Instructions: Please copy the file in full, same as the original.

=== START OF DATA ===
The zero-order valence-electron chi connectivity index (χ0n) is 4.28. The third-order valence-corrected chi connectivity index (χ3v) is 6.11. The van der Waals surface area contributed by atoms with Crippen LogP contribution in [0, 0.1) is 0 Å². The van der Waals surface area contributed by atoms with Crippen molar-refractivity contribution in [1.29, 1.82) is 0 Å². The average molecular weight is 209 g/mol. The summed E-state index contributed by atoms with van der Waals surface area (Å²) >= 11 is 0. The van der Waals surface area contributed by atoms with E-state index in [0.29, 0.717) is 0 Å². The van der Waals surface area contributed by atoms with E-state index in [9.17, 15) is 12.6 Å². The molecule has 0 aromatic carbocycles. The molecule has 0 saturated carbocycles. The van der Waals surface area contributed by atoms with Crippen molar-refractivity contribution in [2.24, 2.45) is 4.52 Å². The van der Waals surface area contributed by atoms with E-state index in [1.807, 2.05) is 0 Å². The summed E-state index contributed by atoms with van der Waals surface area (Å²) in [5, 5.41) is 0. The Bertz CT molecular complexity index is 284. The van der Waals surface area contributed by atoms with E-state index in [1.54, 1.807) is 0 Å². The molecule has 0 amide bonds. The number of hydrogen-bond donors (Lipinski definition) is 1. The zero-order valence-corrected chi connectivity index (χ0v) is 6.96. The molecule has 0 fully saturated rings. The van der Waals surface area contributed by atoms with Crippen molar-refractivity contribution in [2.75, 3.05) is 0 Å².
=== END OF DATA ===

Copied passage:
The zero-order valence-electron chi connectivity index (χ0n) is 4.28. The third-order valence-corrected chi connectivity index (χ3v) is 6.11. The van der Waals surface area contributed by atoms with Crippen LogP contribution in [0, 0.1) is 0 Å². The van der Waals surface area contributed by atoms with Crippen molar-refractivity contribution in [1.29, 1.82) is 0 Å². The average molecular weight is 209 g/mol. The summed E-state index contributed by atoms with van der Waals surface area (Å²) >= 11 is 0. The van der Waals surface area contributed by atoms with E-state index in [0.29, 0.717) is 0 Å². The van der Waals surface area contributed by atoms with E-state index in [9.17, 15) is 12.6 Å². The molecule has 0 aromatic carbocycles. The molecule has 0 saturated carbocycles. The van der Waals surface area contributed by atoms with Crippen molar-refractivity contribution in [2.24, 2.45) is 4.52 Å². The van der Waals surface area contributed by atoms with E-state index in [1.807, 2.05) is 0 Å². The summed E-state index contributed by atoms with van der Waals surface area (Å²) in [5, 5.41) is 0. The Bertz CT molecular complexity index is 284. The van der Waals surface area contributed by atoms with E-state index in [1.54, 1.807) is 0 Å². The molecule has 0 amide bonds. The number of hydrogen-bond donors (Lipinski definition) is 1. The zero-order valence-corrected chi connectivity index (χ0v) is 6.96. The molecule has 0 fully saturated rings. The van der Waals surface area contributed by atoms with Crippen molar-refractivity contribution in [2.75, 3.05) is 0 Å².